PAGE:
- Why fight over free trade confounds partisan divide
- Still no state budget
- Crime control is not the responsibility of landlords
- Fly over to the Poplar Grove Wings and Wheels Museum benefit
- Local leaders warn of budget deadlock’s impact
- SHUTDOWN: Illinois preps for the worst
- TRRT Online Edition | July 1-7
- Governor, AG differ on legality of payroll without budget
- Regular RHA meeting a quiet affair
- Funnel clouds possible through evening
Vince’s Notes: Q & A with Olivia Dvorak — see her in concert July 12
By Vince Chiarelli
Olivia Dvorak’s next concert is at 7 p.m., Saturday, July 12, at Concerts On The Creek, part of the Spring Creek UCC summer concert series, 4500 Spring Creek Road, Rockford. Olivia’s URL is http://www.oliviadvorak.com/. Visit http://www.springcreekucc.org/ or phone (815) 979-1949 if you have questions about Dvorak’s July 12 concert. Following is a recent Q & A with Dvorak.
Q: When did you start playing music?
A: I have been exposed to music throughout my life because my parents are both musicians. I started out playing classical piano for six years with my mom as my teacher, and once I decided that I hated practicing everything “hands separately,” I switched to guitar and fell in love with it.
Q: When did you know you wanted to be a professional performer?
A: There was a time in high school when I specifically told my parents that I had no desire to become the next “Taylor Swift.” Writing songs was my passion, but until I got through my first year of college, I never thought that I would be pursuing a career as a professional artist.
My perspective on life completely changed when I went to a Keith Urban concert. I was floored by the way that one person could touch a stadium of thousands of people with a 3-minute song, and I realized that I wanted to use my gifts in the same way.
Q: What musical styles and musicians influenced you most?
A: People will ask me all the time, “Do you know who ‘so and so’ is?” and I usually have no idea, because I didn’t grow up on mainstream music. My parents love Celtic music and introduced me to the show Riverdance, so that style naturally comes out in my music. Later on, I connected with country artists such as Carrie Underwood, Keith Urban and other artists who had stories behind their songs. I like to incorporate blues, folk and even gospel flairs into my style as well to keep my music fresh and unique.
Q: Do you enjoy composing as much as performing?
A: I enjoy both composing and performing for different reasons. I love being able to create, but I also find connecting with an audience and individual people through a song I wrote just as rewarding.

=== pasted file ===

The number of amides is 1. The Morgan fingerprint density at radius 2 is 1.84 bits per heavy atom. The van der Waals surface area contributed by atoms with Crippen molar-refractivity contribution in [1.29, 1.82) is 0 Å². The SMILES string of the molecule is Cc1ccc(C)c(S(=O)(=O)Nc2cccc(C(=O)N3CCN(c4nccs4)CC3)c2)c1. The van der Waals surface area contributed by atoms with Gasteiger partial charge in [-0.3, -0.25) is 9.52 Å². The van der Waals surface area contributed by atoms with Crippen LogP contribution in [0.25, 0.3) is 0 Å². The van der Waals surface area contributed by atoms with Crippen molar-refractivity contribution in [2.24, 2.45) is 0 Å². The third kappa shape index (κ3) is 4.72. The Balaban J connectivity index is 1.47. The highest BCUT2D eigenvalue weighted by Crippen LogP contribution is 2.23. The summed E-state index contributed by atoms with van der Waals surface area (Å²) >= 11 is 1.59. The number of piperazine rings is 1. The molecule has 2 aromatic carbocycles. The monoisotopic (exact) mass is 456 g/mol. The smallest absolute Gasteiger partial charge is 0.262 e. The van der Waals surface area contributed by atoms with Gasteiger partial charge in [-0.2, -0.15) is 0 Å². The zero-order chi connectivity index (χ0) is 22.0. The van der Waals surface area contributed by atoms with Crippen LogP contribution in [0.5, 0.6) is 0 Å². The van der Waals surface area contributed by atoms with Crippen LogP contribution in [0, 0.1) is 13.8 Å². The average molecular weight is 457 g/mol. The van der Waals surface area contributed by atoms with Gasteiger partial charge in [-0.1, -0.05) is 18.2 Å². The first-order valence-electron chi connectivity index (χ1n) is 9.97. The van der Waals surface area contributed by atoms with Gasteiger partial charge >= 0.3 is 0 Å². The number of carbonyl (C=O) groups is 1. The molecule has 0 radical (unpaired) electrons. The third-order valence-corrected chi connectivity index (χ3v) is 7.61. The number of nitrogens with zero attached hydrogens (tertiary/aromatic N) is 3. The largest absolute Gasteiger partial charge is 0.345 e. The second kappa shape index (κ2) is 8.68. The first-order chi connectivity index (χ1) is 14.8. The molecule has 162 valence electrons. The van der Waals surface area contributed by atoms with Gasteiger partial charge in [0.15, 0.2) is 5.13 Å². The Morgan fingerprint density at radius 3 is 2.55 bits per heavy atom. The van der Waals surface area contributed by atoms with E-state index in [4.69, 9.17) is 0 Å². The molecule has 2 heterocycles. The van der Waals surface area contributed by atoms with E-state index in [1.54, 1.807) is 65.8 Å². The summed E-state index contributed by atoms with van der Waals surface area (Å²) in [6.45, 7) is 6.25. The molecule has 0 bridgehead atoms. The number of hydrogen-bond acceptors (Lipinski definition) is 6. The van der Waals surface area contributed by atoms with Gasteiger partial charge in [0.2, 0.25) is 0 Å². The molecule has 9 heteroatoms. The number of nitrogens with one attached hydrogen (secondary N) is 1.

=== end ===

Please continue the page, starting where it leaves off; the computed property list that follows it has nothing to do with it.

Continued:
Q: Do you prefer performing your own music to performing arrangements of songs by other artists?
A: Definitely. My own songs have my own life story, so of course I find that more fun to play. Still, I do have covers that I absolutely love to perform live as well.
Q: Of all the gigs you have played, which one is your favorite?
A: Well, on Feb. 11, I played a show at the District, and I met this really cool sound engineer who did a killer job at running my show. Consequently, he turned out to be the man I fell in love with, so I guess I don’t have to worry about which sound engineer to take on tour with me. The most unexpected things happen at my shows.
Q: Any funny stories about gigs that didn’t work out, hecklers, equipment failures, etc.?
A: Every gig for me is an equipment failure if I have anything to do with it. I am not the most technologically savvy person! This one time I completely forgot the lyrics to my own song, and I had to stop the whole thing … and it was really embarrassing.
Q: You’ve had considerable success at this early stage of your musical career. What advice do you have for other young musicians?
A: The only reason I have been successful outside of talent is being driven and having the mindset to work hard every day towards my goal. My advice to any young musician would be to keep your creativity flowing at all times, and don’t be scared to be vulnerable with yourself and other people. Part of being an artist is being willing to share the parts of your heart that most people don’t always get to see, through a melody, lyrics or whatever instrument you play.
Q: You’re quite a guitar player in addition to being a gifted singer. How did you learn to do that?
A: My background in piano definitely helped me pick up the guitar fairly quickly, but I honestly had such a fantastic guitar teacher. Mark Reed is the best.
Q: What are your interests outside of music?
A: I have grown to like motorcycles a lot. I love to go on rides, especially in groups. I grew up riding horses, so I guess motorcycles are the next step up. Both help me to let go and stop thinking about everything that goes on in my life.
Q: What music do you listen to for entertainment?
A: Of course, I listen to country, but I don’t really have a favorite style. I try to listen to a lot of different genres, and I like all of them for different reasons.
From the July 9-15, 2014, issue